Summary: Developing Godly Character
Romans 5: Developing Godly Character - February 8, 2008
Turn with me this morning to the book of Romans, chapter 5. Today we want to look at the idea of developing godly character. How do we become the men and women that we were created to be? We have been looking at this letter from the Apostle Paul to Christians living in Rome, the capital city of the Roman Empire. Paul starts out in chapter 5 with these words: Therefore, since we have been justified through faith, we have peace with God through our Lord Jesus Christ. Therefore is a reference to what has come in the previous chapters.
We saw in chapters 1-3 that we were all condemned: the ungodly, moral sinners, and even self-righteous Jews. All men are sinful and as such are under the condemnation of God for their sin. In chapter 4 we saw that even faithful Jews like Abraham and David were condemned for their sin: their works could not save them. But they were saved by faith, apart from works of the law.
Paul says we “have been justified” - this is a one-time act occurring in the past. Justification is not a process we go through, but a declaration: God says we are “not guilty” of our sin, because the penalty for our sin was paid by the wrath of God falling upon Jesus. Just like someone who would pay my credit card bill: Credit from the righteousness of Jesus was applied to my debt. I owe nothing, for Jesus paid everything for me.
Therefore, since we have been justified through faith, we have peace with God through our Lord Jesus Christ. Peace is a lack of fighting, a lack of hostility. Why would Paul use the term “peace”? The answer is simple: because God was “at war” with us. His righteous anger was inflammed over our sin. In Psalm 2 we find a description of God’s righteous anger: Why do the nations conspire and the peoples plot in vain? The kings of the earth take their stand and the rulers gather together against the LORD and against his Anointed One. . . . The One enthroned in heaven laughs; the Lord scoffs at them. Then he rebukes them in his anger and terrifies them in his wrath . . . Therefore, you kings, be wise; be warned, you rulers of the earth. Serve the LORD with fear and rejoice with trembling. Kiss the Son, lest he be angry and you be destroyed in your way, for his wrath can flare up in a moment. Blessed are all who take refuge in him.
We sometimes focus so much on the LOVE of God that we forget the WRATH of God. We saw in Romans 1:18 - The wrath of God is being revealed from heaven against all the godlessness and wickedness of men who suppress the truth by their wickedness. We understand that we WERE at war; but now that we have received forgiveness, not that we have been justified and declared “not guilty” - we are no longer at war: we have peace with God. Even though we may not FEEL close to God, this peace with God is a fact.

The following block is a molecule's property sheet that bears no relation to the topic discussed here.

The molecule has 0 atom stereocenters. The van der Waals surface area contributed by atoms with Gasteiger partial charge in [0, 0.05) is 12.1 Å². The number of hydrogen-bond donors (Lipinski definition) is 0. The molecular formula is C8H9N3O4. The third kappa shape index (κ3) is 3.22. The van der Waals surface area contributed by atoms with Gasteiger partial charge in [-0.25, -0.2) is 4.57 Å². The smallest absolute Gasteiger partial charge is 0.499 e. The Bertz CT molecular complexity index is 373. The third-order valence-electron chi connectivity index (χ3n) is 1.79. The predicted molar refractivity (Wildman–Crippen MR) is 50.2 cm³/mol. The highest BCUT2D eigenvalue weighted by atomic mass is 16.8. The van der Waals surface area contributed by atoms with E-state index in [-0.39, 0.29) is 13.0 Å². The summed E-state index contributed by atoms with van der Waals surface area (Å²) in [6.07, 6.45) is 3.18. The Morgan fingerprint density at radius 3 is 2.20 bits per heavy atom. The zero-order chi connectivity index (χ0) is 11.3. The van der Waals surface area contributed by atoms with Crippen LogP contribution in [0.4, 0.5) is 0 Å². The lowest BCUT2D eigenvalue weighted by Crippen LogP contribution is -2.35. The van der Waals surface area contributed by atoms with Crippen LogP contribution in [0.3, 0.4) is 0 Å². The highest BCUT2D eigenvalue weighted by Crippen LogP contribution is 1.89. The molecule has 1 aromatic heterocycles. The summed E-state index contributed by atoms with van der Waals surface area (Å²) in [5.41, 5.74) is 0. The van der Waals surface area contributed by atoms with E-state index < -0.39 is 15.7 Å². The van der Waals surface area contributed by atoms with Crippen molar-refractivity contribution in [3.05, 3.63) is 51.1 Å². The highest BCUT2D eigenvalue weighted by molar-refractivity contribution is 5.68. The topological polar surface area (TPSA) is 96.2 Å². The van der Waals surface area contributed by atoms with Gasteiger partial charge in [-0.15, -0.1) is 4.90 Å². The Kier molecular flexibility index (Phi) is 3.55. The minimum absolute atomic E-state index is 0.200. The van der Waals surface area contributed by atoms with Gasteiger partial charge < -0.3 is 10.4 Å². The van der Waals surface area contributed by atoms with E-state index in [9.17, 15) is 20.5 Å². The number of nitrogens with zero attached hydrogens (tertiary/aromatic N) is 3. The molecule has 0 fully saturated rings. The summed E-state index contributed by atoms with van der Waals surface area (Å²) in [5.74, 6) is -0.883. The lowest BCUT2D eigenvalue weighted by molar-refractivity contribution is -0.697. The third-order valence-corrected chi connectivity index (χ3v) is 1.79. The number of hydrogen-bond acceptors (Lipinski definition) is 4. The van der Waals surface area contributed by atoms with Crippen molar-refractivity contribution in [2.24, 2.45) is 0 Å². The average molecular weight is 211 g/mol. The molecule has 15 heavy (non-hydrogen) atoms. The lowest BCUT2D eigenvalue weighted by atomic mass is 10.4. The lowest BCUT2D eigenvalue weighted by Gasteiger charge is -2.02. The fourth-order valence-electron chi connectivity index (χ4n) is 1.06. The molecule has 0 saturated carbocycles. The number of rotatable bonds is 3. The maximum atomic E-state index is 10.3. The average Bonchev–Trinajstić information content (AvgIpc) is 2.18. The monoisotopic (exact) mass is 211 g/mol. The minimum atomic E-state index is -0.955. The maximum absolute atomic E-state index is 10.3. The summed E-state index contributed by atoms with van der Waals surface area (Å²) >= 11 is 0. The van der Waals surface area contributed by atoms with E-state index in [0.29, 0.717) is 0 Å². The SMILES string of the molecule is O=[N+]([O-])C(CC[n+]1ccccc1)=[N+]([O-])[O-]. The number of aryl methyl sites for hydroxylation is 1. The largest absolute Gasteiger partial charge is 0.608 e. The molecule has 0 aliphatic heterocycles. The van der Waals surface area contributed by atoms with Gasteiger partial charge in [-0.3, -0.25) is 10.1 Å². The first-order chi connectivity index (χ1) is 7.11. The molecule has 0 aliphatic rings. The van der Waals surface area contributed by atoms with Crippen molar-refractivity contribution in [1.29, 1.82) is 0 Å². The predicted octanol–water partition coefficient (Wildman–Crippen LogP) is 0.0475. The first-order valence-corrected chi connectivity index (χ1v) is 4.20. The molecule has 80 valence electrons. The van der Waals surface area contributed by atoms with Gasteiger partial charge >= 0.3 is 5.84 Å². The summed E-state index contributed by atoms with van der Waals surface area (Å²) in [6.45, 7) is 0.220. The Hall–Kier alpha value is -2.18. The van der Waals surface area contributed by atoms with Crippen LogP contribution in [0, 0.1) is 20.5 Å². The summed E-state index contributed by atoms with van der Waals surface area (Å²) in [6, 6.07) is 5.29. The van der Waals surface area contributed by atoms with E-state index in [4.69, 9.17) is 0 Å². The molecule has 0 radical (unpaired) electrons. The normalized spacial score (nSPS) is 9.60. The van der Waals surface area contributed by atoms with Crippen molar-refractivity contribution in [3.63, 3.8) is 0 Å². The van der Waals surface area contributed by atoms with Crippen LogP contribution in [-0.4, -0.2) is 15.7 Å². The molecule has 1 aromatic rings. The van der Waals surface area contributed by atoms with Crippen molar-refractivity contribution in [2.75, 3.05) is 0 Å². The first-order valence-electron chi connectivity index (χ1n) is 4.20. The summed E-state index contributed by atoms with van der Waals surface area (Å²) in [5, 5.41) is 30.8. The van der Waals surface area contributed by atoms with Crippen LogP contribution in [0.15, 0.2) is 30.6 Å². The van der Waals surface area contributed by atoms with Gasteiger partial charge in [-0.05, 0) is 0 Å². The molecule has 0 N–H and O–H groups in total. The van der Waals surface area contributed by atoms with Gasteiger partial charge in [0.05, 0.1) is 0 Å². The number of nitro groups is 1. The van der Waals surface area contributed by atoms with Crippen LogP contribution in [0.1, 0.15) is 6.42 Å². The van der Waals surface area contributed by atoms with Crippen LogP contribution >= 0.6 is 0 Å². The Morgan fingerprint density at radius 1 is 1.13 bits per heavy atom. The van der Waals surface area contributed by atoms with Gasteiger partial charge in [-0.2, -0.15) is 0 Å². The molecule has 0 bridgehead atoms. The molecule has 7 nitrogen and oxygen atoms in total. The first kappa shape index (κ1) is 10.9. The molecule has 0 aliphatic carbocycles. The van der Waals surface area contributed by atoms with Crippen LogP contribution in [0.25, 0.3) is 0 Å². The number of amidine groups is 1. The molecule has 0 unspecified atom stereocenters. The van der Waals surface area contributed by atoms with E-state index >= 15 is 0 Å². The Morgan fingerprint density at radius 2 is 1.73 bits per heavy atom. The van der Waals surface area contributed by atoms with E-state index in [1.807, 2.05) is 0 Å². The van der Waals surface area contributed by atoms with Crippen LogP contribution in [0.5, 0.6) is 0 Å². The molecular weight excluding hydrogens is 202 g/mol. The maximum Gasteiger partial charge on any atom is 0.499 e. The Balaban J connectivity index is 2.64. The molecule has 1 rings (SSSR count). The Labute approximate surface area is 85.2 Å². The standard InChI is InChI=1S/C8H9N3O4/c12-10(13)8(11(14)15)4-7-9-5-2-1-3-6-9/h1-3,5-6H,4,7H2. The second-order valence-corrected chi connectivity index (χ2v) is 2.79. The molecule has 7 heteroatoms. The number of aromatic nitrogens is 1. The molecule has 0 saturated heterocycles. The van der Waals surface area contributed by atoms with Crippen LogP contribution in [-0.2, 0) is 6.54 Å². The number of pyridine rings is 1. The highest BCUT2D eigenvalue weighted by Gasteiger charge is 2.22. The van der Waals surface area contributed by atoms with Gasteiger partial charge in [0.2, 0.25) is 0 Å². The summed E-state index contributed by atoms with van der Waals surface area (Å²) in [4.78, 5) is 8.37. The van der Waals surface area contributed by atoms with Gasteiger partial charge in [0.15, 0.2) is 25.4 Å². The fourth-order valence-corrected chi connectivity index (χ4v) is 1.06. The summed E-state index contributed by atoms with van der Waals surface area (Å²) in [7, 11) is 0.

Now jump down to verse 18 with me. We come back in a little to the beginning of the chapter, but right now we want to look at the end of the chapter. Consequently, just as the result of one trespass was condemnation for all men, so also the result of one act of righteousness was justification that brings life for all men. Paul reminds us that Adam brought sin to all men. In the same way, Jesus provides justification for all who turn to Him in faith. In verse 12 we see Therefore, just as sin entered the world through one man, and death through sin, and in this way death came to all men, because all sinned-- for before the law was given, sin was in the world. But sin is not taken into account when there is no law.
Death came to all men because of Adam’s sin. Paul says here that we were not given the OT law to make us righteous. We have already seen in the first four chapters that we are not saved by keeping the law. But neither did the law make us sinners. Instead Paul affirms that mankind was sinful before the OT law was given. Verse 14 - Nevertheless, death reigned from the time of Adam to the time of Moses, even over those who did not sin by breaking a command, as did Adam, who was a pattern of the one to come. Even before the OT law was given through Moses, mankind was guilty of sin. We are not sinners because we sin: instead we sin because we are sinners. Our sinfulness is deep-rooted. It comes from the heart of man. The law was simply given to show us how sinful we are. The law shows us the deep discrepancy between who we are and who we were created to be. The law shows us our sin and places the condemnation of God on us.